We Are All Delphine by Courtney Fellion One of the best things I did for myself as a 19-year-old film student was enroll in Jim Palmer’s honors course on “Jungian Film and Literature.” Tracing the theories of psychoanalysis darling and near-mystic Carl Jung, Jim’s class functioned more like a group therapy session than a typical college film course. We were required to take Myers-Briggs test early in the course to determine our personality types. My family lineage is peppered with mental illness, and this was the first time that I was given permission to explore personality types and their subsequent neuroses. We then applied Jung’s writings on archetypes to characters in cinema. Some films were almost direct adaptations of Jung’s basic theories, such as Ingmar Bergman’s Wild Strawberries, while others, such as JeanJacques Beineix’s Diva, portrayed these ideas in a more abstract and symbolic way. Then we watched Éric Rohmer’s Le Rayon vert (The Green Ray). It was an epiphany. I immediately felt a connection with the main character, Delphine, who prefers shadows to sunshine and walking alone at dusk to crowded dinner tables. She is superstitious to a fault — reading playing cards in the streets like her own personal tarot. She keeps a sparse diet and is almost translucent. And she is pushed by those around her to keep pace with them, as though her social aberrance is the wilting leaves of a parched plant. I had never seen an introverted character depicted in film like this before, and I later learned that Rohmer employed an all-female film crew to capture the largely improvised dialogue. One of the film’s finest achievements is how it forces us to identify with a character in spite of (and because of) her flaws. We feel frustrated by her inability to perform socially because it reminds us of the struggle to maintain our own masks. At the end of the film, I felt exhausted by Delphine’s plight — her search for authentic human connections and fateful encounters. Watching her character dissolve into tears throughout the film, I realized that I too would have to make changes in my life to step outside my own introversion. As a friend once remarked, “we are all Delphine.” I re-watched the film recently and I could not remember whether Delphine finally sees the green ray at the end — that mythical red herring that signals her release from a life of interiority. The version we watched in Jim’s class was likely on VHS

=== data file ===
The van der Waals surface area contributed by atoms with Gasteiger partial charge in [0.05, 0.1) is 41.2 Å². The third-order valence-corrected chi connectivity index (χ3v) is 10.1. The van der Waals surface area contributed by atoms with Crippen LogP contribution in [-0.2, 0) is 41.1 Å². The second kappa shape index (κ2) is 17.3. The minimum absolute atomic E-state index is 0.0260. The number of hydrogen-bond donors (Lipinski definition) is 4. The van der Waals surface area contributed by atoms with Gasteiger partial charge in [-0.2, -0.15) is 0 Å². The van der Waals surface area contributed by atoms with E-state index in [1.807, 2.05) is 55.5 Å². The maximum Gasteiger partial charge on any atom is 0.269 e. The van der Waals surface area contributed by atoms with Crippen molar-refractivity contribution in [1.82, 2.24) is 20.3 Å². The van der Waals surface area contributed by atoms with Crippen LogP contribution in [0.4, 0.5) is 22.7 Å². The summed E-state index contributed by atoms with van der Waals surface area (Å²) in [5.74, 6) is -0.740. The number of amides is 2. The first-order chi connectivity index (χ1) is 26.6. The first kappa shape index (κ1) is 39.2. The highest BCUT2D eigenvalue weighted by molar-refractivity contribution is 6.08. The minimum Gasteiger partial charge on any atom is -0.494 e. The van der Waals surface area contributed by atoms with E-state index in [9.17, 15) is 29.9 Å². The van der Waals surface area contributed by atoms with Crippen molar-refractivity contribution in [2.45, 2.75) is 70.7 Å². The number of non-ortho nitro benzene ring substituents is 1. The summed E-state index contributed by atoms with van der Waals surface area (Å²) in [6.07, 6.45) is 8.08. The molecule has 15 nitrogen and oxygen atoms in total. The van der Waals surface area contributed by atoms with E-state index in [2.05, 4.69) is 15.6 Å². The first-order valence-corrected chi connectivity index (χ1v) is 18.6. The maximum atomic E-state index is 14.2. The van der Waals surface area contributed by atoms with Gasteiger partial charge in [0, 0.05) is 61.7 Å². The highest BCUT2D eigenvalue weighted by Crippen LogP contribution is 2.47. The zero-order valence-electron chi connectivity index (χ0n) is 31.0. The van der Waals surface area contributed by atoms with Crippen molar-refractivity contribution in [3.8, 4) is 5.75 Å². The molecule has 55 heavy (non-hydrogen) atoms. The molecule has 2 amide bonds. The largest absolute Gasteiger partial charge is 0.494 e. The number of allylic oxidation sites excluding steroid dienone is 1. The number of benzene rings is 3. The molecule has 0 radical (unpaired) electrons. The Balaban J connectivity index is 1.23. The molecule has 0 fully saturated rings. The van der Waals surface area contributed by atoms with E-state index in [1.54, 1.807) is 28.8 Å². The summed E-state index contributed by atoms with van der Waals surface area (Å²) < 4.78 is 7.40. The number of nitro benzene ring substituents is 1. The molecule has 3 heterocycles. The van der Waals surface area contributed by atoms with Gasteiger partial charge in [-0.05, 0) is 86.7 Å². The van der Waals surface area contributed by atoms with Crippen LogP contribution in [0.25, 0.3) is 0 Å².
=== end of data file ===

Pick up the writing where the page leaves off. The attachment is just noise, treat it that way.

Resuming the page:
due to the film’s limited distribution, so perhaps the green ray had looked more bluish-gray with all that video grain. The only thing that I did remember from that final scene was the way that the characters clung to one another, as though bracing through a storm, while keeping their gazes fixed on the horizon. I don’t know if it really matters to me whether Delphine sees the green ray or not. The characters look towards the ocean as the audience gazes into the frame. Whether the green ray appears or not, looking is an act of faith. Wild Strawberries Wednesd a y 1 2 /5 7:30 P M

Courtney Fellion is an educator, archivist and arts organizer based in Oakland, CA. She is a registrar at Atthowe Fine Art Services and an adjunct film professor at San Francisco State University, where she teaches a course on “Cinematheque Management.” She is editor of the Canyon Cinemazine, a small press art publication about experimental film and video. She is also co-founder/organizer of Häxän Festival for occult and esoteric film and media art, which is now entering its fourth year. She graduated with honors from CU Boulder in 2008 and completed her thesis under Dr. Melinda Barlow.



writer for The Simpsons


Leon Vitali

who played Lord Bullingdon in Barry Lyndon and was Stanley Kubrick’s right-hand man from that moment on, as can be seen in the documentary Filmworker